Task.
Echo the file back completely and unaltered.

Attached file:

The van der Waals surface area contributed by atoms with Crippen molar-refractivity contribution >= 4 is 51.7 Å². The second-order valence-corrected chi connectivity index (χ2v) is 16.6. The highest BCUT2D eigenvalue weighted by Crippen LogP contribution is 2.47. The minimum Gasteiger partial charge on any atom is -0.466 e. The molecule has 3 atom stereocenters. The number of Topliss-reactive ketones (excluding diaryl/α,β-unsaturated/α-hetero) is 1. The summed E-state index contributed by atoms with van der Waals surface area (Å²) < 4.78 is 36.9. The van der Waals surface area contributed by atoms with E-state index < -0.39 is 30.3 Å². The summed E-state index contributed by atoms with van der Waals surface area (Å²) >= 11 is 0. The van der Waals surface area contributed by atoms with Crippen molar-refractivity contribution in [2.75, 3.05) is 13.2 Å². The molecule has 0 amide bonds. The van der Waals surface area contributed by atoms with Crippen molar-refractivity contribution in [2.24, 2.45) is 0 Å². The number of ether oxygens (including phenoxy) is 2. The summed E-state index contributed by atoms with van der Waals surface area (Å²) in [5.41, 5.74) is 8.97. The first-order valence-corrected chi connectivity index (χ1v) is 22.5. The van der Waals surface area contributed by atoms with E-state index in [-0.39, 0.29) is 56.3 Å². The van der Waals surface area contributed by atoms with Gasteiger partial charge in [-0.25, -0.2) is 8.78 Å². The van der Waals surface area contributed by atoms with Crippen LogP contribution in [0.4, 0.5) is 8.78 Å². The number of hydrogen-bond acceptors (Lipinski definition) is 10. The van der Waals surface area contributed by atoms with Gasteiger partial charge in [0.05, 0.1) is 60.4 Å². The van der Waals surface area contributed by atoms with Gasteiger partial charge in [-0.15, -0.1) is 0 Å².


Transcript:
The van der Waals surface area contributed by atoms with Crippen molar-refractivity contribution >= 4 is 51.7 Å². The second-order valence-corrected chi connectivity index (χ2v) is 16.6. The highest BCUT2D eigenvalue weighted by Crippen LogP contribution is 2.47. The minimum Gasteiger partial charge on any atom is -0.466 e. The molecule has 3 atom stereocenters. The number of Topliss-reactive ketones (excluding diaryl/α,β-unsaturated/α-hetero) is 1. The summed E-state index contributed by atoms with van der Waals surface area (Å²) < 4.78 is 36.9. The van der Waals surface area contributed by atoms with E-state index < -0.39 is 30.3 Å². The summed E-state index contributed by atoms with van der Waals surface area (Å²) >= 11 is 0. The van der Waals surface area contributed by atoms with Crippen molar-refractivity contribution in [2.75, 3.05) is 13.2 Å². The molecule has 0 amide bonds. The van der Waals surface area contributed by atoms with Crippen molar-refractivity contribution in [2.24, 2.45) is 0 Å². The number of ether oxygens (including phenoxy) is 2. The summed E-state index contributed by atoms with van der Waals surface area (Å²) in [5.41, 5.74) is 8.97. The first-order valence-corrected chi connectivity index (χ1v) is 22.5. The van der Waals surface area contributed by atoms with E-state index in [-0.39, 0.29) is 56.3 Å². The van der Waals surface area contributed by atoms with Gasteiger partial charge in [-0.25, -0.2) is 8.78 Å². The van der Waals surface area contributed by atoms with Crippen LogP contribution in [0.4, 0.5) is 8.78 Å². The number of hydrogen-bond acceptors (Lipinski definition) is 10. The van der Waals surface area contributed by atoms with Gasteiger partial charge in [0.05, 0.1) is 60.4 Å². The van der Waals surface area contributed by atoms with Gasteiger partial charge in [-0.15, -0.1) is 0 Å².